The United States Food & Drug Administration (FDA) has released their first Artificial Intelligence (AI) and Machine Learning (ML)-Based Software as a Medical Device (SaMD) Action Plan. Detailed throughout the plan is a multi-pronged approach to “Advance the Agency’s oversight of AI/ML-based medical software,” according to the article.

Bakul Patel, director of the Digital Health Center of Excellence in the Center for Devices and Radiological Health (CDRH) said, “This action plan outlines the FDA’s next steps towards furthering oversight for AI/ML-based SaMD. The plan outlines a holistic approach based on total product lifecycle oversight to further the enormous potential that these technologies have to improve patient care while delivering safe and effective software functionality that improves the quality of care that patients receive. To stay current and address patient safety and improve access to these promising technologies, we anticipate that this action plan will continue to evolve over time.”

Five actions that the FDA intends to take based on the action plan include:

  • Further developing the proposed regulatory framework, including through the issuance of draft guidance on a predetermined change control plan (for software to learn in time)
  • Supporting the development of good machine learning practices to evaluate and improve machine learning algorithms
  • Fostering a patient-centered approach, including device transparency to users
  • Developing methods to assess and enhance machine learning algorithms
  • Advancing real-world performance monitoring pilots

This action plan was sparked by stakeholder feedback and is implemented as a response to the discussion. The FDA welcomes continual input and will continue to collaborate and build a coordinated approach in AI/ML areas.

The FDA is responsible for the safety and security of America’s food supply, cosmetics, dietary supplements, products that emit radiation, and regulating tobacco products. The agency also protects public health by assuring the safety, effectiveness, and security of human and veterinary drugs, vaccines, biological products for human use, and medical devices.

To read more about the FDA’s Action plan, see the full press release on their website.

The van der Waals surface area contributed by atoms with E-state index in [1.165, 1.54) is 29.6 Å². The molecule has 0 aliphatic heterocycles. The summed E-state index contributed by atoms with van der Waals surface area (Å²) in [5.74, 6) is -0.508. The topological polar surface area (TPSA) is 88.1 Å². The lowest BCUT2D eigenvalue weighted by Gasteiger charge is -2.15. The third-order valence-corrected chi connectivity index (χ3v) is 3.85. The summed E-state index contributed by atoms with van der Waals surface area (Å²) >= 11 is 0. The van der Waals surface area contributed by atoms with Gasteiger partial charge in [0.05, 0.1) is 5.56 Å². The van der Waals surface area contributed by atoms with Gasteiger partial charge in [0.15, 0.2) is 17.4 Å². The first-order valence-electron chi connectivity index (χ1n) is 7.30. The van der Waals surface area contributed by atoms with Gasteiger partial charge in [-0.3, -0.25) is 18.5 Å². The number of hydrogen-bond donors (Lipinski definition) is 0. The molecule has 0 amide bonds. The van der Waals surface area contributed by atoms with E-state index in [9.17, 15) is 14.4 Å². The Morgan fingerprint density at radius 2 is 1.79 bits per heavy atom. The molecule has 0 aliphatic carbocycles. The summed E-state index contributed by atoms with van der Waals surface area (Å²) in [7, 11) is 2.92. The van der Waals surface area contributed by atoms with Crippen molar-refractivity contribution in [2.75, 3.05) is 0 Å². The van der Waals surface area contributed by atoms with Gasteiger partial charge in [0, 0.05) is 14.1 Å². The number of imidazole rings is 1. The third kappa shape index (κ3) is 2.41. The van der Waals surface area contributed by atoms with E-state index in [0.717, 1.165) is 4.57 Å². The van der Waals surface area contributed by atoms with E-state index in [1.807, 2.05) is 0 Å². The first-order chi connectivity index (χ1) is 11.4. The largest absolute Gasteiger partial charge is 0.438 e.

Acceletronics is an industry leader in delivering the best equipment performance and service reliability from CT Scanners and Linear Accelerators across all major brands and models. Call 610-524-3300 or visit our website: https://www.acceletronics.com.

Written by the digital marketing staff at Creative Programs & Systems: www.cpsmi.com.

Study Shows Drastic Decline in Cancer Screenings During COVID-19 Surge

According to a study published in JAMA Oncology by researchers at Dana-Farber/Bringham and Women’s Cancer Center, researchers documented a sharp drop in cancer and pre-cancer diagnoses at the Northeast’s most extensive health care system. Due to the first peak of the COVID-19 pandemic, a decrease in the number of screenings occurred.

Documented as one of the first studies to examine the impact of COVID-19 on cancer diagnoses, the findings confirm concerns that restrictions might have delayed the detection of many cancers. In the months following the initial peak, cancer screenings and diagnoses rebounded to pre-pandemic levels.

“It’s widely thought that fewer people were screened for cancer and pre-cancerous lesions during the first surge of the pandemic, because limitations on non-urgent medical procedures, restrictions on patient volume, patients’ concerns about the spread of the virus, and the need for social distancing,” said Ziad Bakouny, M.D. MSc, a co-author of the study. “For this study, we wanted to document the extent of this deadline, and its impact on cancer diagnoses, at a major U.S. healthcare system.”

Patient data from the Massachusetts General Bingham system of hospitals were used for the study. The number of mammograms, colonoscopies, Papinicolaou (“Pap”) tests for cervical cancer, prostate-specific antigen (PSA) tests, and low-dose Computed Tomography (CT) tests was all tracked for four three-month periods. March 2 to June 2, 2020, the previous three months, the subsequent three months, and the same three months in 2019 were all used in the study.